Kumar Narayanan, M.D., Ph.D.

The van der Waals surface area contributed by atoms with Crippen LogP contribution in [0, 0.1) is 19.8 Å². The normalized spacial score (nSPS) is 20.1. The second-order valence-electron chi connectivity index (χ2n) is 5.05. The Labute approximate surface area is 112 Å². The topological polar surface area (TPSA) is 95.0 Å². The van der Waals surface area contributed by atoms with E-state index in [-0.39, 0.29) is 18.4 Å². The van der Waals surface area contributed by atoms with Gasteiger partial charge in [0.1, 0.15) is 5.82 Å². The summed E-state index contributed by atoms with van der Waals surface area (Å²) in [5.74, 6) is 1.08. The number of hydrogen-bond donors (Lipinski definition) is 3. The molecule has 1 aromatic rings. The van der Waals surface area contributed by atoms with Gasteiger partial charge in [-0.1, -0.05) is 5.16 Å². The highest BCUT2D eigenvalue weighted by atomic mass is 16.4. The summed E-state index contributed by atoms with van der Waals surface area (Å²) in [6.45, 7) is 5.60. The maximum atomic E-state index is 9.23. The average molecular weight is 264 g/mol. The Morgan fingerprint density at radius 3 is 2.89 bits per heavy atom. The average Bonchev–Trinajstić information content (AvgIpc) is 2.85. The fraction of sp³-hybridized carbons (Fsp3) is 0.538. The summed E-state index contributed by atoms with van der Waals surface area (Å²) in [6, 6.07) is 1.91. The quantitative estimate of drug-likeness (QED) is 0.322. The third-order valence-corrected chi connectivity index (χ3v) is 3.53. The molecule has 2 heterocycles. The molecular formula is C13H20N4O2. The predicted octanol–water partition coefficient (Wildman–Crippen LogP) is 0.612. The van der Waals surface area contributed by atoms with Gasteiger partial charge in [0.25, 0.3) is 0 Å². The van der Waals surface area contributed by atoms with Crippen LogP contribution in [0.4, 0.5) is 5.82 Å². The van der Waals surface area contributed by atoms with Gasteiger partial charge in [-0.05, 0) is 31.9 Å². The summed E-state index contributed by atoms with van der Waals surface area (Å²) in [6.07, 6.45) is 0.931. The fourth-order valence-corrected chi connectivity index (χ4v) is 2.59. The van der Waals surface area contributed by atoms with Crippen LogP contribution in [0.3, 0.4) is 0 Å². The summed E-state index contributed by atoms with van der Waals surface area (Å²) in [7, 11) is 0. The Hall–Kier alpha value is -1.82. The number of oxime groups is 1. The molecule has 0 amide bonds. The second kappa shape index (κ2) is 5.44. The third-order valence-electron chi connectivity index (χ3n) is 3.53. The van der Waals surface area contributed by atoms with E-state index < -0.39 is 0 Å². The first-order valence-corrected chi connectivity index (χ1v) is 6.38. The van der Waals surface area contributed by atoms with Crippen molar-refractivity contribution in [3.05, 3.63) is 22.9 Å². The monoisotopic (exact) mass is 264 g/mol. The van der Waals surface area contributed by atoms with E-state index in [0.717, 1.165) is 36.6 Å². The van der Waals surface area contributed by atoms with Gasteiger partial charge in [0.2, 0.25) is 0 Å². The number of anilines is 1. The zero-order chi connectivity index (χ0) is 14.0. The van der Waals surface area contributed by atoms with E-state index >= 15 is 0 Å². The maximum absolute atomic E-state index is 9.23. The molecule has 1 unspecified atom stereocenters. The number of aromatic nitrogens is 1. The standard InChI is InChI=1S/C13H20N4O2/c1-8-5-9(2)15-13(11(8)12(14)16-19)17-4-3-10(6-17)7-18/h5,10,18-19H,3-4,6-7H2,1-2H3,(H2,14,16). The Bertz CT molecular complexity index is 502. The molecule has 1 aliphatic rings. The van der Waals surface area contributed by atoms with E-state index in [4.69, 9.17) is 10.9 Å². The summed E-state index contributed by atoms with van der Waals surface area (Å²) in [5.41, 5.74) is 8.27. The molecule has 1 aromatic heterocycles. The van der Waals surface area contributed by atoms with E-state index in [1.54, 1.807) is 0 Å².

The ability to consciously guide movements over a timeframe of a few seconds is a simple but universal thinking skill in mammals. It also is an ability that is consistently impaired in patients with Parkinson’s disease (PD), and for University of Iowa neurologist Nandakumar Narayanan, MD, PhD, that makes “timing” an ideal tool to study cognitive problems in PD. In a new study, published online in the journal Current Biology, the researchers show for the first time that brain stimulation of specific neurons at a specific frequency can improve timing in mice that are missing dopamine. The findings imply that, at least in theory, it might be possible to use brain stimulation to improve cognitive problems caused by PD, and possibly other cognitive disorders, too.